It’s no secret that the California desert is home to an impressive display of midcentury architecture. Retro-loving enthusiasts descend upon the sunny region to soak in the history and glean inspiration. Enter Troy and Amy Kudlac of KUD Properties, the builders behind new homes following original Joseph Eichler blueprints. With their love of midcentury architecture and quality community, it’s no wonder they chose to settle here with their two young girls.
Located in Palm Desert, this 1964 home got a new lease on life thanks to the Kudlac family. While the original architect and builder are unknown, the couple saw the house’s intentional design and knew the three-bedroom, three-bath house had all the potential to be their forever home.
“We had been painstakingly searching for a home that met our needs for years,” Troy says. The couple had even opened escrow on another property, but it didn’t work out. “Our business puts us in front of a lot of homes, and we always have to be on the lookout—this was the first one after four years of looking that met all our requirements and that we could afford.”
“We are all for restoration—but to a point, as it can be expensive and sometimes cannot meet one’s way of living in modern times,” Troy says. Troy describes the balance of renovation and preservation as being client-specific, noting that he has worked with homeowners who have sought to get as close to original as possible and describing this as, “extensive but rewarding for the right individual.”
For their own home, Troy and Amy sought to create a happy medium. “Our preference was to be inspired by the original architect’s intent and incorporate that into our updates,” he says. Before they began construction, the couple narrowed their goals down to maximizing the home’s indoor/outdoor relationship and restoring the original architect’s intent, all while making the home as family-friendly, inviting, functional and eye-catching as possible.
The Real Nitty Gritty
“We have renovated over 20 homes in the past six years—from Krisels and Wexlers to Codys—so we’ve seen many midcentury homes, understand how they are built and know how to make updates while keeping the integrity of the original architecture,” Troy says.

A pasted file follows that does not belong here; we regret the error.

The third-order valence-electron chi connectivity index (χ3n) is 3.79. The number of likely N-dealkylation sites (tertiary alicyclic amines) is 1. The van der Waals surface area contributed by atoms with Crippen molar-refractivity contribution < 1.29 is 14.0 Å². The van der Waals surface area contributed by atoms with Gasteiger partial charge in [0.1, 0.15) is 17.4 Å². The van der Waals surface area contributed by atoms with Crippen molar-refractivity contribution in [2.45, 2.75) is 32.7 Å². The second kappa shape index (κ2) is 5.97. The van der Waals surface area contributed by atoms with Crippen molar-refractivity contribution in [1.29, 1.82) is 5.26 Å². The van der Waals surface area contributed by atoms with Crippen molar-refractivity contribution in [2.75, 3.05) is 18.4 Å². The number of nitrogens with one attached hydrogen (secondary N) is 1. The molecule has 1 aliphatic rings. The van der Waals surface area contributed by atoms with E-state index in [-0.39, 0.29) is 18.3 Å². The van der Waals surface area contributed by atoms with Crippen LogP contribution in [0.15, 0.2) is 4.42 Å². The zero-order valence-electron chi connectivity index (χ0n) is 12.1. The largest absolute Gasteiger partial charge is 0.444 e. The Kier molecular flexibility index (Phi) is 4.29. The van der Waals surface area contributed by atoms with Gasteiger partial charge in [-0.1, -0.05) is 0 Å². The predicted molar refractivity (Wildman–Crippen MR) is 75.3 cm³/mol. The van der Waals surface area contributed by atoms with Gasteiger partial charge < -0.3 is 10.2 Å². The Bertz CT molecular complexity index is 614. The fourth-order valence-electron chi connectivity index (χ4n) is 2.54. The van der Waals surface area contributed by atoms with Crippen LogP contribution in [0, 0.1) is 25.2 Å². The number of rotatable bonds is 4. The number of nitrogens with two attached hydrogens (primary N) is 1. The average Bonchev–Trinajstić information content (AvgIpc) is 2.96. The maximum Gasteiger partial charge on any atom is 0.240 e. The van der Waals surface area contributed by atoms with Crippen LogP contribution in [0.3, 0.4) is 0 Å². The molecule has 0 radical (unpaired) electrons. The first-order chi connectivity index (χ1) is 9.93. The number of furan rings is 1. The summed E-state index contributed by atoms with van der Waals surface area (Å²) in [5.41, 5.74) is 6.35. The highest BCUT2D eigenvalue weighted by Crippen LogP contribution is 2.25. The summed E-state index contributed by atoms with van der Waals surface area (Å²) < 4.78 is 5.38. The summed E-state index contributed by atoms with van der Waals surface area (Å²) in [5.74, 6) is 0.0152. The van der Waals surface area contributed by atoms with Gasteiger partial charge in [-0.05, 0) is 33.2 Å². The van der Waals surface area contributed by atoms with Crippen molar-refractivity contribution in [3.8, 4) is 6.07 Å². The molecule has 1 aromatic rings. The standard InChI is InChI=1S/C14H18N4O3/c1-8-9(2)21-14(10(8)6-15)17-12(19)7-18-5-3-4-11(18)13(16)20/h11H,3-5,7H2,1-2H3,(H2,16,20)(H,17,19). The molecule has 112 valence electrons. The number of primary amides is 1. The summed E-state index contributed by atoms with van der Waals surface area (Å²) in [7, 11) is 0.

“The home had a thick 1980s stucco job that we had to recoat with a smooth coat stucco with built-in color,” Troy says. They then replaced all the drywall and installed aluminum recessed baseboards.
The home also needed more intensive renovations. The Kudlacs updated all the plumbing, and every faucet, sink and toilet had to be replaced. A new HVAC system was installed, as well as new pool equipment. Electrical was no exception. They relocated and rewired many of the outlets that had been mounted on their side and at baseboard level.
“Many of the homes (on our street) have had plumbing issues, as the street is higher than the homes,” Troy says. Aware of this, the couple snaked all the underground lines but still faced issues. “Amy left the tub on one day while our family was over, thinking the overflow valve would help if it got too full. We came into the house to find the entire extra room full of 2 inches of water. Luckily, it was the only room that had tile in it, and we were able to sweep all the water out without any damage.” After that, they snaked the line again.
When Troy and Amy first bought the house, there was a wall dividing the dining area and the kitchen, creating a common midcentury galley kitchen. “The wall was framed with the 2×4’s on their sides, so it wasn’t very think, up to code or structurally sound. That wall lost its battle on day one,” Troy says. With the shaky wall torn down, the kitchen suddenly had access not only to the entire living room, but also to views of the pool and mountains.
When it came time to design the new kitchen, the couple installed simple Ikea cabinets, allowing woodgrain and color to be the stars of the design. To create an open, sleek, modern feel, they ditched the traditional upper cabinets and instead installed a few open shelves.
“The penny rounds are a favorite of ours and provide an updated mid mod feel while still adding
color and class,” Amy says. “We decided to add color under the bar area with some fun Modernica bar stools that pop off the orange.”
With the home itself back in working order, Troy and Amy got to focus on reinstating original charm as well as adding their own personal style. One of the biggest original features the couple saved is now a focal point of the living room. “We decided to keep the original rock wall fireplace, but covered a portion of it with walnut paneling, which is era specific and allowed us to hide electrical components for the TV and stereo surround sound system,” Amy says.
The walnut panel actually floats in front of the rock it covers and was custom cut to hug the rock on the facing side—meaning that none of the original rock was damaged or removed.
“The master bathroom had a built-in terrarium in the back, which was awesome, and we wanted to find a way to keep it—but it ate up a lot of space and was not functional,” Amy says. Rather than let go of desirable square footage, Troy and Amy moved forward by installing a double shower room. In place of the terrarium, a plant in a decidedly mod bullet planter pays homage.
After six months of renovations, the family was finally able to settle into their home. Now, the Kudlacs lovingly describe their home as “wunky mid mod”—warm and funky. They have since filled the home with family heirlooms, amazing vintage finds and countless personal touches.